Review: The Wolf and the Woodsman

Title: The Wolf and the Woodsman
Author: Ava Reid
Rating: 4/5 stars
In her forest-veiled pagan village, Évike is the only woman without power, making her an outcast clearly abandoned by the gods. The villagers blame her corrupted bloodline—her father was a Yehuli man, one of the much-loathed servants of the fanatical king. When soldiers arrive from the Holy Order of Woodsmen to claim a pagan girl for the king’s blood sacrifice, Évike is betrayed by her fellow villagers and surrendered.
But when monsters attack the Woodsmen and their captive en route, slaughtering everyone but Évike and the cold, one-eyed captain, they have no choice but to rely on each other. Except he’s no ordinary Woodsman—he’s the disgraced prince, Gáspár Bárány, whose father needs pagan magic to consolidate his power. Gáspár fears that his cruelly zealous brother plans to seize the throne and instigate a violent reign that would damn the pagans and the Yehuli alike. As the son of a reviled foreign queen, Gáspár understands what it’s like to be an outcast, and he and Évike make a tenuous pact to stop his brother.
As their mission takes them from the bitter northern tundra to the smog-choked capital, their mutual loathing slowly turns to affection, bound by a shared history of alienation and oppression. However, trust can easily turn to betrayal, and as Évike reconnects with her estranged father and discovers her own hidden magic, she and Gáspár need to decide whose side they’re on, and what they’re willing to give up for a nation that never cared for them at all.

Between this book, The Unbroken, and She Who Became the Sun, I’ve been getting a lot of the “sexy kneeling” vibes LOL

So many authors of books I loved were raving about this book, so I was very excited to read it. I read this book rather quickly, mostly because I thought I had more time before it was due at the library but then I got my “due in 3 days” reminder. Still, this book was really easy to race through and I probably would have read it quickly regardless. It took a while for the real story to pick up, but I enjoyed the first half of the book as we see the push-and-pull relationship between Evike and Gaspar. Gaspar is a (reluctant) instrument of the crown, while Evike is a misfit of two cultures and not enough magical talent to be respected by her community. In a way they are both outsiders in their own communities.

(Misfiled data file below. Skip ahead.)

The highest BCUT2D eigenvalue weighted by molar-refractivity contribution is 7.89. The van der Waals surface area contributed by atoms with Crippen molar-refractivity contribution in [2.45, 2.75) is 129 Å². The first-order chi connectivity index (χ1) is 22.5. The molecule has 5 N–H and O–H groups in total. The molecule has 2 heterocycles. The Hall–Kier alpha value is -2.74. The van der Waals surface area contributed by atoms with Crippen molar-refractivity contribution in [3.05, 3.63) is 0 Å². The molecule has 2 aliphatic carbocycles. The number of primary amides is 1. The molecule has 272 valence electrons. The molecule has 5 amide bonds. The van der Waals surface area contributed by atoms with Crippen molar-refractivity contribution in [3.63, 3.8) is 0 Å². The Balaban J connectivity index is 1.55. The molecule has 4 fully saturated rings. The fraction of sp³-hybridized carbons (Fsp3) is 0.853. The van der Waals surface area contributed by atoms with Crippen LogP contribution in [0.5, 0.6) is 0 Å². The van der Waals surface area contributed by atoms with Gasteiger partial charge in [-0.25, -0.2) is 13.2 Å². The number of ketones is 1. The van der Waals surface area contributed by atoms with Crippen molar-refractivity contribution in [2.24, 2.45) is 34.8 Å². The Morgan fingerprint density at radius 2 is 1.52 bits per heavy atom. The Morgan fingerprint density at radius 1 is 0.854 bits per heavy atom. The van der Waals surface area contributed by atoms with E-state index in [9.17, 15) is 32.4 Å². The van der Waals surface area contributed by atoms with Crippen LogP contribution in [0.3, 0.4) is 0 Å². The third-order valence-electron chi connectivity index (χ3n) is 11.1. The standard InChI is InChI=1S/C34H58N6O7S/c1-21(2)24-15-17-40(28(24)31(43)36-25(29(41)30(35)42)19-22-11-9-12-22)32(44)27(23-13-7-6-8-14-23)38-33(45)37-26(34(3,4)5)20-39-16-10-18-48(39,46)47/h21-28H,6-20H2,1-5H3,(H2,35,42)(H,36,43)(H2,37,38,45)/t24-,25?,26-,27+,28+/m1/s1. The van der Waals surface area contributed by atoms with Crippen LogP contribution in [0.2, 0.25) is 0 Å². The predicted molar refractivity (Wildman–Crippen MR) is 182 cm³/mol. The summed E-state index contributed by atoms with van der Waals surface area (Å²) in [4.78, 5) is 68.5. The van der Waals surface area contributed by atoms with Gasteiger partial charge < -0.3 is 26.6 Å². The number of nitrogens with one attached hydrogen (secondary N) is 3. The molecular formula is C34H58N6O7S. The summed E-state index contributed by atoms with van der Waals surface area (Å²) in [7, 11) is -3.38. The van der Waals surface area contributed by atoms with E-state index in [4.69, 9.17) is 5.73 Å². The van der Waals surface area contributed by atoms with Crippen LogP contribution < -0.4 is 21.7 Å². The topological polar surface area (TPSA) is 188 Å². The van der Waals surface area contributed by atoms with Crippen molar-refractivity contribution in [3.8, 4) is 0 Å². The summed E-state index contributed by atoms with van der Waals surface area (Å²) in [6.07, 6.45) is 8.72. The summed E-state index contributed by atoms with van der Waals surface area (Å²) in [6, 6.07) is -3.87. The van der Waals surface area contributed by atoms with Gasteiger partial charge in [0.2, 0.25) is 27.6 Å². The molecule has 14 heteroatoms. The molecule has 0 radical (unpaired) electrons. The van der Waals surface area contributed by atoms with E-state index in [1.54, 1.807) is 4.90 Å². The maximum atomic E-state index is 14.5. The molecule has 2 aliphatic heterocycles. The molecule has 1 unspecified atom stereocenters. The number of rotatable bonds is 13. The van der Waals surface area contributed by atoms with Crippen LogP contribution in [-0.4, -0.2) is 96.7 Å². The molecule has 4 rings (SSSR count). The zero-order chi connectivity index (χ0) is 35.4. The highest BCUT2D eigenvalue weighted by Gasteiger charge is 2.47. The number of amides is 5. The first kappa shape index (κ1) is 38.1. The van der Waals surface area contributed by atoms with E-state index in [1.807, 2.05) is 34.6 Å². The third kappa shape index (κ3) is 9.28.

My favorite thing about the book was the gorgeous prose. It had a sort of mesmerizing quality even when the scenes being described were horrific and brutal. It makes sense that this is a rather bloody and violent story considering it is about colonization and war, but despite all the darkness and violence, there were a lot of really beautiful moments too. The book delves into the historical oppression of Jews and violence against indigenous people through a fantasy lens. Although this is a brutal subject, there is beauty in seeing how different groups of oppressed people have compassion for one another and help each other to fight and survive the tyrannical regime of the current empire.

I also really appreciated that the main character was really messy and unpredictable. Evike is “not like other girls” in that she doesn’t fit into her community and doesn’t have magic, but unlike the usual trope where the main character is somehow more noble or heroic than the others, she’s wilder and more self-destructive instead. I also appreciated her sharp tongue and strong sense of pride. There are a lot of powerful women in this story, and although sometimes they are pitted against one another towards the beginning of the book, you see that their relationships are complex and that when push comes to shove, they will fight for each other.

One thing that annoyed me a little bit was how much pining there was in this book. I know a lot of people love a good angsty romantic subplot, but I get really irritated when there are a lot of stares and blushes and sharp words thrown around to hide feelings. I did like the overall arc of Evike and Gaspar’s relationship though, and I thought the tricky business of generating empathy for a colonizer while still holding them responsible was handled well.

Overall I did enjoy this book and I would recommend it for anyone who isn’t put off by on-page descriptions of violence, mutilation, and ethnic cleansing. These were very heavy themes and present throughout the book, so consider yourself warned!

2 thoughts on “Review: The Wolf and the Woodsman”

  1. Thanks for putting this one on my radar! A Hungarian-inspired fantasy novel sounds like a lovely unique perspective, but it sounds like just enough fantasy tropes to feel familiar. I’m not huge on pining, either, especially when the reason for not just admitting feelings is tied to low self-esteem (*especially* on the side of the female character). So hopefully it isn’t too….erm….that.


    1. The pining is more “you are my enemy and I’m not allowed to like you” and not because of low self esteem, I’d say Evike is pretty high on the self esteem scale!


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